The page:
China’s regulatory requirements for imports of distiller’s dried grains with solubles (DDGS) are complex, stringent, and a serious burden for U.S. ethanol plants, but the U.S. Grains Council’s recent DDGS regulatory mission holds promise for improving the situation.
The vision, leadership, determination and creativity of agriculture producers in the United States created a surplus that helped other countries work their way to prosperity and achieve food security through trade. Yet U.S. agricultural productivity continued to soar, allowing the challenge of a surplus of corn to be turned into an opportunity to develop a world-leading ethanol industry that enhances the nation’s energy security.
To gain a more thorough understanding of the production and use of U.S. distiller’s dried grains with solubles (DDGS), the U.S. Grains Council organized a mission from China to visit the United States. The delegation included representatives from China’s DDGS regulatory team, including those involved in the DDGS registration process within China.
Over the past five years, Mexico’s imports of U.S. distiller’s dried grains with solubles (DDGS) have grown from 360,000 metric tons in 2006 to just over1.6 million tons in 2010. With the support of Market Access Program (MAP) and Foreign Market Development (FMD) funding, the U.S. Grains Council encouraged this upward trend by forming relationships with local end-users in Mexico.
Historically, distiller’s dried grains with solubles (DDGS) has been an unknown product throughout Jordan and the Middle East. Promotion of DDGS in the Middle East has two significant obstacles. Ethanol has been viewed with suspicion as a possible competitor to Middle Eastern oil and DDGS seen as an offshoot of the forbidden alcohol trade. However, two years of marketing efforts by U.S. grain farmers, bolstered by Market Access Program (MAP) and Foreign Market Development (FMD) program funds, have raised the positive profile of U.S. DDGS in the region.
The utilization of distiller’s dried grains with solubles (DDGS)—a co-product of U.S. ethanol production used as a feed ingredient for livestock—is gaining popularity in markets around the world. Market Access Program (MAP) and Foreign Market Development (FMD) funds support U.S. producers’ and agribusiness efforts in the development, maintenance and expansion of U.S. corn, barley, sorghum and related co-product exports through the U.S. Grains Council.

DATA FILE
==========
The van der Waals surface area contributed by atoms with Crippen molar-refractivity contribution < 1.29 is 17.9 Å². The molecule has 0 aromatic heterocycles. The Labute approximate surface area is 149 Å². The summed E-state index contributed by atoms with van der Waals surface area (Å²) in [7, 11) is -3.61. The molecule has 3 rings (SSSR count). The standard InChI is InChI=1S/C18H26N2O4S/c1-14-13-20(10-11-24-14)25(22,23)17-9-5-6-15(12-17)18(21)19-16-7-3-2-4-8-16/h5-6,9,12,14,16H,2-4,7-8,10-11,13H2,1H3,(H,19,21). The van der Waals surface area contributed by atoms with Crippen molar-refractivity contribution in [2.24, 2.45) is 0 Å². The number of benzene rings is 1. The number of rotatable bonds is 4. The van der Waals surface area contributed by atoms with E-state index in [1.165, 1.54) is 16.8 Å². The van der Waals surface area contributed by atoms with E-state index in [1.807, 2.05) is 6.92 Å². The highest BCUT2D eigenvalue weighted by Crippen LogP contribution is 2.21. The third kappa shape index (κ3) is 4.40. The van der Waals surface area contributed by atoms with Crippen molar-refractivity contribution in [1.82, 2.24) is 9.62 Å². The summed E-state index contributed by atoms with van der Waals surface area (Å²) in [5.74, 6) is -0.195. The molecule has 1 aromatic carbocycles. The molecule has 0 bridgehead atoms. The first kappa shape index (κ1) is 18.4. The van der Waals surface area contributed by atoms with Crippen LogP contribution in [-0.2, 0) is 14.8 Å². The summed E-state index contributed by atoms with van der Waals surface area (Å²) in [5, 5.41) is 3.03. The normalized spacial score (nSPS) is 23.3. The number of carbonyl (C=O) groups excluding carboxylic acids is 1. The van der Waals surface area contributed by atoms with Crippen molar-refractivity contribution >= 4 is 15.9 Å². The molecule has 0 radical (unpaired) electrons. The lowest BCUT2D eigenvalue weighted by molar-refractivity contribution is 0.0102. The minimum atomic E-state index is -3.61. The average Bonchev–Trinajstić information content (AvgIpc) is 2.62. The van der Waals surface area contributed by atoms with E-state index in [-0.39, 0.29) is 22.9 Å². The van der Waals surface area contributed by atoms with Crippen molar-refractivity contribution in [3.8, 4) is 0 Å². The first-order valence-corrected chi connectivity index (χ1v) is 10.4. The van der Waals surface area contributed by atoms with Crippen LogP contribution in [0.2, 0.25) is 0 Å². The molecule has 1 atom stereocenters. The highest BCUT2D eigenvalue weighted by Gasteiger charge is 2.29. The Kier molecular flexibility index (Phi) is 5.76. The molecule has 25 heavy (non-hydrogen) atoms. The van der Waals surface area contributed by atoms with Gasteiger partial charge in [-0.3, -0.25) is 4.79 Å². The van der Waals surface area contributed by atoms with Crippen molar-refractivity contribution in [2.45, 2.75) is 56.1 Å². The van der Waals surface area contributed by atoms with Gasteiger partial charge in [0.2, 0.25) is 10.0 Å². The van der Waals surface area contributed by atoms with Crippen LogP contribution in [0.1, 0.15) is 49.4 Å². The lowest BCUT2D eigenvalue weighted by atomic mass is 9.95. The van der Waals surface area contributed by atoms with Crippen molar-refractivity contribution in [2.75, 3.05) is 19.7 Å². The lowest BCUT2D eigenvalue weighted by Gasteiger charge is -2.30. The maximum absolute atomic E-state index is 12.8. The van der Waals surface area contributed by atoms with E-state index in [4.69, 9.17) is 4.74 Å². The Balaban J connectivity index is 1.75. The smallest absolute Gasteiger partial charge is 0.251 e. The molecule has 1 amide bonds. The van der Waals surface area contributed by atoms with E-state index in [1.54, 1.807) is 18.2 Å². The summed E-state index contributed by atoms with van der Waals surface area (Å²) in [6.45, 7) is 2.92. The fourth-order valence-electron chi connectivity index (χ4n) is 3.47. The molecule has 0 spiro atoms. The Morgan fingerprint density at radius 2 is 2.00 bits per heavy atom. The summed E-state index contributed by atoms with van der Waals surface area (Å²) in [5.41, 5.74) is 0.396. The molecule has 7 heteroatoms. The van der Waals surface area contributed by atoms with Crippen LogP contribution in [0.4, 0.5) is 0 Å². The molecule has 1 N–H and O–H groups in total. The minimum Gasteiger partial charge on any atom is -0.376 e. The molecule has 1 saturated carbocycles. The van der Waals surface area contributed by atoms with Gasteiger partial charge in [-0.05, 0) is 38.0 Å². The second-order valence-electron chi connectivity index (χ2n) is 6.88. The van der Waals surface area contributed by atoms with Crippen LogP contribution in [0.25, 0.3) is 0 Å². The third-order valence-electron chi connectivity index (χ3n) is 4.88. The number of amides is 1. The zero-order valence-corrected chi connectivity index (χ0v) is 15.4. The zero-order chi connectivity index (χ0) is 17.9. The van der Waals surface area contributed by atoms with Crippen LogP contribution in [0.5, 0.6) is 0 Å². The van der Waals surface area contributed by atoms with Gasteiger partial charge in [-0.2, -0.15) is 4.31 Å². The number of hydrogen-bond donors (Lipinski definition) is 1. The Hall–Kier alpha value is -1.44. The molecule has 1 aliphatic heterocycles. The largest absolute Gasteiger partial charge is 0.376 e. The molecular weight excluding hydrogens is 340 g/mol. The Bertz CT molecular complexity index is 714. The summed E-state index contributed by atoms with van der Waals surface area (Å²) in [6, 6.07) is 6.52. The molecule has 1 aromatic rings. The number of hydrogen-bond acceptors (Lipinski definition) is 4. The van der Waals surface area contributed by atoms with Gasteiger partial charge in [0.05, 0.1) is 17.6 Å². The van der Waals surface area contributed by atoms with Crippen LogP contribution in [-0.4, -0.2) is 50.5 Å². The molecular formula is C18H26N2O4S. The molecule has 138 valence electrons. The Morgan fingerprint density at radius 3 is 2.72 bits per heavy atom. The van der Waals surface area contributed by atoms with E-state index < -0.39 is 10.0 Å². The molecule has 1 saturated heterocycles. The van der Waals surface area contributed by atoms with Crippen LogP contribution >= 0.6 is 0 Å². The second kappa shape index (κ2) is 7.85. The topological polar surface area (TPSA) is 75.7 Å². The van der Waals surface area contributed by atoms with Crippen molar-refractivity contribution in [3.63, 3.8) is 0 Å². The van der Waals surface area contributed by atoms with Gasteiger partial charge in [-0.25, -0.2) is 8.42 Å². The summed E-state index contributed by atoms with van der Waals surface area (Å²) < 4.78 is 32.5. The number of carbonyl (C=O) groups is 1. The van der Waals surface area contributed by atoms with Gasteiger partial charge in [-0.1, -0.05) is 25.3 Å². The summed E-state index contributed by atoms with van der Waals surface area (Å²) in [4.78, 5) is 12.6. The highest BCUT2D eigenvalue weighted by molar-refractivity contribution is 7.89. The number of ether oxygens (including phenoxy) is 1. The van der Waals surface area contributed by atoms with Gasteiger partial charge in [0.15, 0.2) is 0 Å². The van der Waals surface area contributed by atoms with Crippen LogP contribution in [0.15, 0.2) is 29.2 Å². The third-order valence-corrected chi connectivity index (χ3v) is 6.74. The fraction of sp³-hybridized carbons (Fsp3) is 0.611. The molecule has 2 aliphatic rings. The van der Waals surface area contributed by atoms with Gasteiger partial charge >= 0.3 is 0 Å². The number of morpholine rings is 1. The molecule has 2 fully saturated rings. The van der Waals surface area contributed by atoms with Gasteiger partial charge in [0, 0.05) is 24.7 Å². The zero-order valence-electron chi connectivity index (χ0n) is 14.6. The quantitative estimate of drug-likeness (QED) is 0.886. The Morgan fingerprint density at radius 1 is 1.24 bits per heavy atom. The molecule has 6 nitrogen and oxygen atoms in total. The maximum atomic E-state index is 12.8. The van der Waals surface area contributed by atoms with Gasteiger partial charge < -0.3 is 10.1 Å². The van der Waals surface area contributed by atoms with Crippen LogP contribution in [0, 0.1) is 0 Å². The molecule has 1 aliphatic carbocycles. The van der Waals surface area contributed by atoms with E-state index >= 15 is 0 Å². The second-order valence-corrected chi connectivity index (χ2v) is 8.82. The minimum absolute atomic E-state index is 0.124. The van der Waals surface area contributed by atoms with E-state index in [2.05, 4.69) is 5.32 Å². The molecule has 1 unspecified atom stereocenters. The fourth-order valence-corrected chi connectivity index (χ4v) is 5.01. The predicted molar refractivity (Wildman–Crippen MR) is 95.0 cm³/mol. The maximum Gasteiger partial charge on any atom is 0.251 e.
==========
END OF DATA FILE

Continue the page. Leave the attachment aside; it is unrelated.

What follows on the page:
Meeting with more than 25 key customers and trade partners in Japan, Taiwan and China, a six-member delegation of U.S. corn farmers and industry representatives returned Saturday from a 13-day trade mission.
Exploring the use of U.S. corn and its co-products in established and emerging markets, the 2010 U.S. Grains Council Corn Mission worked to strengthen relationships and encourage future partnerships with foreign agricultural producers.
In efforts designed to continue building relationships between India and the United States, the U.S. Grains Council hosted a group from India on an educational tour in Iowa last week that provided details on biotechnology, as well as insight into ethanol production and distiller’s dried grains with solubles (DDGS).
The U.S. Department of Agriculture today released its World Agricultural Supply and Demand Estimates (WASDE) reflecting the third-largest corn crop and yield on record. While this month’s report lowers U.S. corn yield and production estimates from the previous month, U.S. Grains Council President and CEO Thomas C. Dorr said these market challenges will be addressed.
“As U.S. ethanol plants become more advanced with improvements in drying methods, processes and manufacturing, the quality consistency of DDGS and new co-products has also improved. This is essential as the demand increases for distiller’s grains and other ethanol co-products,” said Dr. Randy Shaver, professor at the University of Wisconsin-Madison, who will speak at the upcoming Export Exchange 2010.